Keeping children active has been quite challenging for families over the past year. With lockdowns, school closures and safe distancing, it’s been harder than ever to keep children mentally and physically active. Physically, this is due to not having enough opportunity to play team sports or motivation to exercise and keep fit. Mentally, this has increased the level of distance learning and screen time to keep social. More than ever, children are exposed to so much blue light and screen time rather than outdoor activities. This has an impact on how their brains develop, and as parents, it’s important to harbour good brain health habits for our children despite the challenging environment.
Good brain health in children is influenced by 3 main lifestyle factors: exercise, sleep, and diet. Exercise has significant effects on mental health in children. It increases energy, boosts confidence, reduces stress, enhances mood, and improves sleep. Although all exercise improves brain health, it’s important that we ensure our children are getting the right type of exercise. Steady State Aerobic exercise, for example swimming, cycling or running, is great but doesn’t do as much for brain health as motor/skill exercise, for example sports, dance, or martial arts. This is because when playing a sport, your brain is using so many different parts of the brain compared to what you use when you go for a run.
The best exercise programme for brain health would be a combination of 4 different modalities: resistance, aerobic (swimming, running, cycling), sports, and cognitively enhanced exercise (such as dual-tasking exercises or cognitive motor training). This fourth modality is often left out and can really improve a child’s cognitive health. It requires physical activity to combine with a cognitive game (for example solving arithmetic equations while doing lunges). To really understand the importance of this type of training today, we need to look back at history. Imagine a hunter-gatherer, for instance. He/she would be using many different parts of his/her brain while on the move to catch prey. For example, he/she would be using spatial memory to navigate, problem solving and decision-making skills, cognitive flexibility, sensory attention, motor control, and processing speed. All of these elements are working the different areas of the brain, while also performing physical activity. Nowadays, we have so many crutches to lean on in our everyday life and information is so readily and easily available, that we miss out on actively training our brains to be working at their peak performance. The same goes for children.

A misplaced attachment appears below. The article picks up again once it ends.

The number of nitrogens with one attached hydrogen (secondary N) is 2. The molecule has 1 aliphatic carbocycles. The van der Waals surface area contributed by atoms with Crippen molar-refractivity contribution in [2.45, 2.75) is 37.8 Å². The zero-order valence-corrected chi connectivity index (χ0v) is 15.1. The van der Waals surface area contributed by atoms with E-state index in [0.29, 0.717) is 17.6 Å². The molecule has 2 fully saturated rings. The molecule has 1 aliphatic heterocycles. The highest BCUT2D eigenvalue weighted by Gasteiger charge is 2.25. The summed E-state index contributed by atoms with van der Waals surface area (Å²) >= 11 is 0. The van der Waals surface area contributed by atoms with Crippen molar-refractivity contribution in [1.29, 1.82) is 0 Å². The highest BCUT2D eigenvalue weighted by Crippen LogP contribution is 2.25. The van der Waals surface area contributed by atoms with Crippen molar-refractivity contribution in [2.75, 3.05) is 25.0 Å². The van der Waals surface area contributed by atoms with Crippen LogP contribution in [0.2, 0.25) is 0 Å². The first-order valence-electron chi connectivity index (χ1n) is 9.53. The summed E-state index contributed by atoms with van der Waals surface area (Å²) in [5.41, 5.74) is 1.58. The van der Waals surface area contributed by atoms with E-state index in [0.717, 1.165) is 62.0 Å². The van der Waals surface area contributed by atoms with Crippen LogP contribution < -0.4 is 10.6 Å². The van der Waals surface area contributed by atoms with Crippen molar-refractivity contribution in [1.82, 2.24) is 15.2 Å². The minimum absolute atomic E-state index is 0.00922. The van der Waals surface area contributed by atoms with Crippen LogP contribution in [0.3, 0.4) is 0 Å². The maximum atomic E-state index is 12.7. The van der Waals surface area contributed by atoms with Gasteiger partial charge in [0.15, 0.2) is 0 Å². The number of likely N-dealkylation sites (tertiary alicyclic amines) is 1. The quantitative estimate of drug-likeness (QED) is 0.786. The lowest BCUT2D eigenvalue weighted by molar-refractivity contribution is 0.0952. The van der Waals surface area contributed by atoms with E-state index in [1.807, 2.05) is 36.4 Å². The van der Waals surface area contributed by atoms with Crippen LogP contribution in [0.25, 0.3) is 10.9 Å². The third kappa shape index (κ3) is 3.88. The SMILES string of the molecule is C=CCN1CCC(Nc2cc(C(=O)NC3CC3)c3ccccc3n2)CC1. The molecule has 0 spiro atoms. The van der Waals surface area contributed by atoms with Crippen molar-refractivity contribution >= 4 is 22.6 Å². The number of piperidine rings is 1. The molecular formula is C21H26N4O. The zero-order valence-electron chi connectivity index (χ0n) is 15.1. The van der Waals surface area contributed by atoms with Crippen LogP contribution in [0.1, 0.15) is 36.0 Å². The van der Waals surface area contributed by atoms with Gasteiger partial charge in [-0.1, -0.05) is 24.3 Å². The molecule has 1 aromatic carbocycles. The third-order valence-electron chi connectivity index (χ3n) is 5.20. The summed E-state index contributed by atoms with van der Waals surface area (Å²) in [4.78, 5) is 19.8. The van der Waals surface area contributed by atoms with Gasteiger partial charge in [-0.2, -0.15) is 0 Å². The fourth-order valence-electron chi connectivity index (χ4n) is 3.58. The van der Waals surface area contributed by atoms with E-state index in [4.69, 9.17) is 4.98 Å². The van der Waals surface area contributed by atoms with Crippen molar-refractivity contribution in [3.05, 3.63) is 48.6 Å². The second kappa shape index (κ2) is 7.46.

Exercise aside, there are ways we can help our children at home keep their brains active with other activities by playing games, reading out loud, cooking together, building blocks, taking trips into nature, planning a route together – all these examples of activities work on the child’s cognitive development. After-school activities help children boost their level of cognition as well – these are usually a combination of learning, focus, spatial awareness, sensory, and sports performance.
Nutrition is also an important element that can contribute to enhanced brain health. As a parent, we can try to incorporate natural foods that are beneficial for brain function. Some examples are:
- Oily fish (they are rich in omega-3 fatty acids such as DHA and EPA, essential for brain growth and function)
- Lean meat
- Nuts and seeds
- Fruits (especially berries, which are a rich source of antioxidants)
- Whole grains and oats
Sleep is another important factor that will impact a child’s brain health. In order to ensure you are setting your child up for a great night’s sleep, here are some tips:
- Ensure they are drinking enough water throughout the day
- Limit screen time / blue light in the evening before bedtime
- Make sure they are sleeping in a room without much light
- Music or White noise can help them sleep
- Try to keep the same bedtime routine each night
In conclusion, the combination of good sleep, nutrition and physical activity will improve your child’s brain and body health. All these three elements complement each other to keep kids mentally and physically active. Incorporating these healthy lifestyle changes into the daily routine doesn’t have to be daunting. Some quick and easy changes will suffice – all exercise is good for brain health, but the more varied the types of exercise the better. Switching prolonged screen time for a bit more activity at home or time outdoors, and incorporating a healthy diet and enough sleep is the recipe for improved brain health in children.
This article is contributed by Anna Milani, founder and CEO of Sparkd. She is a certified Brain Health Trainer and has over 20 years experience in the fitness industry with a diverse range of training and specialisations.
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